| I am sure you have heard about the overdoses being on the rise. I mean, we all did. We have seen it firsthand. We have not only seen it but are trying to do our best to help, working overtime to reach those who are suffering and yet … |
CDC reported drug overdose deaths in the United States hit a new record high. More than 96,000 amazing souls were lost in the 12-month period ending March 2021. Some of these were our friends, our children, our loved ones, for whom we begged the hospitals, the rehabs, the doctors to keep them, to treat them, to help them to get better. And sometimes, even after all that stress, after going through all that hell, getting them through treatment, through medical and psychological brainwash, they came out to the world where there are no jobs, no housing, no forgiveness, no compassion because of why? Because so many people still, so many still just don’t have a clue!
But you can help to change this? Join us at our next CT Recovery Advocacy Project team meeting https://us02web.zoom.us/meeting/register/tZEqfuuorDguGdeepYe5A77ziliSXf1sgARs
Now, let’s get back to the scary data part. Just look at it. The numbers keep going up with no end in sight. Yes, we all know that last year has been an incredibly difficult, uncertain, and stressful for many people. We definitely expected the increase in drug consumption and rise in overdoses, due to added complexity try to access the already maxed out treatment system, limitation in sober-living housing capacity, lack of face-to-face recovery support groups, services, etc., etc. We totally expect things to get worse. But did we expected this tragic surge in losing our people to get that bad? No. At least I didn’t, and I don’t think many of us were at all prepared for any of this.
Let’s look at our own state of Connecticut. Not to add more to this already morbid situation, there are new and emerging substances: lethal combinations of xylazine (an animal tranquilizer) with fentanyl which resulted in 141 deaths in 2020 and continue to be a problem in 2021 also. Between January and the 1st week of September 2021, there were already 192 deaths involving a fentanyl+xylazine combination.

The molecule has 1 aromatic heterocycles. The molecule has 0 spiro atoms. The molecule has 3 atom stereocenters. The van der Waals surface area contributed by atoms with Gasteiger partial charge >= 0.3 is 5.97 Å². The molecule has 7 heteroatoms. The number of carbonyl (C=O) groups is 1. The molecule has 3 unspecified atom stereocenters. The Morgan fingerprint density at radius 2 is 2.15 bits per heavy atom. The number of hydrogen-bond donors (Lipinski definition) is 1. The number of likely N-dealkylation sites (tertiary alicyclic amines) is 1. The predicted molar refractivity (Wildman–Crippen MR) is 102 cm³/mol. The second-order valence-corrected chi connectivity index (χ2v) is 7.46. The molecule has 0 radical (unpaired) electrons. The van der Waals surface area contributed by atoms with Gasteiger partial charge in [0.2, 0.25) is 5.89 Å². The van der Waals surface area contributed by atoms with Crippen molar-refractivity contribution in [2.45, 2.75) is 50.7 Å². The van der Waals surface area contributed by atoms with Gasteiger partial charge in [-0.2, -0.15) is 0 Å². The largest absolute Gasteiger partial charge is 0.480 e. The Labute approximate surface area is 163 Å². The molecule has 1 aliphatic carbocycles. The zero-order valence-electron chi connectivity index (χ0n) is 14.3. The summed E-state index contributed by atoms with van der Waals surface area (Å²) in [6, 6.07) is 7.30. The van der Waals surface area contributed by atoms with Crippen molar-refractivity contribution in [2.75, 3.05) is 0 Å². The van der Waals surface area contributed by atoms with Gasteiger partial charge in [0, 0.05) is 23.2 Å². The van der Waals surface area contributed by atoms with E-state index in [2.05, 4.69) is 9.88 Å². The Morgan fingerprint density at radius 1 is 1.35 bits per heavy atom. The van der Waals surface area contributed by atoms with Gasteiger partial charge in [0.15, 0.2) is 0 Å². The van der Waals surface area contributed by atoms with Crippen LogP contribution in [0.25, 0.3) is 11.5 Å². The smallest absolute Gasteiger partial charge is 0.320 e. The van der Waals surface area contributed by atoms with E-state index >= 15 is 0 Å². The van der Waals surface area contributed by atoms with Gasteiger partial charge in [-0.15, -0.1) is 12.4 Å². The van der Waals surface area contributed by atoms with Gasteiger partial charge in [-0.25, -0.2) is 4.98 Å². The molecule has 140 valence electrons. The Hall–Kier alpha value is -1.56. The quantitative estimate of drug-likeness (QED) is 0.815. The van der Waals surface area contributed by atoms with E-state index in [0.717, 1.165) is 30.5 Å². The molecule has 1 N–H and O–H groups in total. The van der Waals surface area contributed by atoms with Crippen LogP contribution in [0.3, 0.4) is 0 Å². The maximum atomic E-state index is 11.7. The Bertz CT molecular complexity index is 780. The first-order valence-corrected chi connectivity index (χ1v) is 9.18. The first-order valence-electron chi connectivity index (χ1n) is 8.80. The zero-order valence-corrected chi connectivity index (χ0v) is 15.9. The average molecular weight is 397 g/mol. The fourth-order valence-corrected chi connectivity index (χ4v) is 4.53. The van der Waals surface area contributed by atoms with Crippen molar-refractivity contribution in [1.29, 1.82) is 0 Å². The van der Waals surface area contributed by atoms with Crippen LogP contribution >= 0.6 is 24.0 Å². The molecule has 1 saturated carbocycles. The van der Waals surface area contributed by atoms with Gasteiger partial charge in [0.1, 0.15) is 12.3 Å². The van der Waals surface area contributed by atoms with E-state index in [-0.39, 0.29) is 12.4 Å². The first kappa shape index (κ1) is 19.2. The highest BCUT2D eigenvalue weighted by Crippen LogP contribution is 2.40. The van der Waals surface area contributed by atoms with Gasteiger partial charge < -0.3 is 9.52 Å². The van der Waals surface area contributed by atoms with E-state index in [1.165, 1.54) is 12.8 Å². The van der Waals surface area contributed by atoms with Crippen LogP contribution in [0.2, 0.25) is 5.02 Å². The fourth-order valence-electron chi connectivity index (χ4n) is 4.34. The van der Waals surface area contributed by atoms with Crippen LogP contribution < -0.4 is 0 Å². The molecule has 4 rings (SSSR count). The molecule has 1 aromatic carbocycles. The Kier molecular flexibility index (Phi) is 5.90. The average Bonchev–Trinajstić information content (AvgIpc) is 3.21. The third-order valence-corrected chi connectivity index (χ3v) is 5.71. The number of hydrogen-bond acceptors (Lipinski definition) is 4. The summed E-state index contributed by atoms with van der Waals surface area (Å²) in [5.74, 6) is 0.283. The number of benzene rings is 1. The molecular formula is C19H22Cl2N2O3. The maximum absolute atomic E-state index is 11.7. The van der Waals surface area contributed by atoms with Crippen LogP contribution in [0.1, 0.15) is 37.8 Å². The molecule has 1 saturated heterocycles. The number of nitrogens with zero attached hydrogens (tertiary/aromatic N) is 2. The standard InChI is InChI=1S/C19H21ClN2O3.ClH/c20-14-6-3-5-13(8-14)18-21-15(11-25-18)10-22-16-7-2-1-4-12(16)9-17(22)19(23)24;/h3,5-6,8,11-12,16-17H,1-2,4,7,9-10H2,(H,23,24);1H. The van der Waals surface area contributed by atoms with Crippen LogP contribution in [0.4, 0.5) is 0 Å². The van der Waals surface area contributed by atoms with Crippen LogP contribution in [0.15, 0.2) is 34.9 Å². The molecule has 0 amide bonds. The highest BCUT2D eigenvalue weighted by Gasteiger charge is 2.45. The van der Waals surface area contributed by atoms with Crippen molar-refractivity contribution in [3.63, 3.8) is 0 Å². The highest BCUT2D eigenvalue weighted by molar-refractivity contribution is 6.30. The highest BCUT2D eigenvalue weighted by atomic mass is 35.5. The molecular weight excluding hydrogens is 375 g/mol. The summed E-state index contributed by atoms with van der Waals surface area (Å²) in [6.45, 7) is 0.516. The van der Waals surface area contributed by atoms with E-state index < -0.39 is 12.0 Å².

How about we think about the most impacted age group? 70% of overdose deaths occurred to individuals between ages 25-54. What’s so significant about that? Most of them were probably parents. Meaning, there are now so many children left without a mom or a dad or both, who have very likely endured considerable trauma and are in dire need of immediate help. My heart aches seeing this, and I hope yours does too. So many things are broken, and substances are getting more and more lethal. it is definitely going to take a village to turn this epidemic around.
But looking at the above data, I do see something else. I see hope in recovery movement. The historic information has clearly shown that when a whole bunch of recovery advocates got together, started pressing our government officials, demanded change, and good things started to happen. In 2018 for the first time in years overdoses started to decline, and that’s hope. We have many amazing organizations in CT and hundreds of incredible individuals, let’s finally unite, work together and find real holistic solutions. We need you; we need your friends; we need all of us!
So, join us at our next CT Recovery Advocacy Project team meeting on Oct 26th 7pm. Please register in advance to receive an email with ZOOM call information: https://us02web.zoom.us/meeting/register/tZEqfuuorDguGdeepYe5A77ziliSXf1sgARs
You do not need to know anything to get involved. We will work together, learn together, and no doubt make a difference together. This work does not compete with anything that you may be already doing. To the contrary, getting involved in this initiative may help you or your organization to achieve successful results by collaboration and gaining larger/louder voice organized by our team! “There are no leaders in RAP, only organizers. Each of us has unique set of skills, experiences, and strengths; and together we can do amazing things!” The Recovery Advocacy Project (RAP) is a network of people and organizations across the country advocating for addiction recovery policies. RAP is committed to giving people in recovery from all pathways, family members, and supporters of recovery. RAP is working to build a visible and effective constituency in demand of community and public policy-based solutions in response to America’s long standing addiction crisis.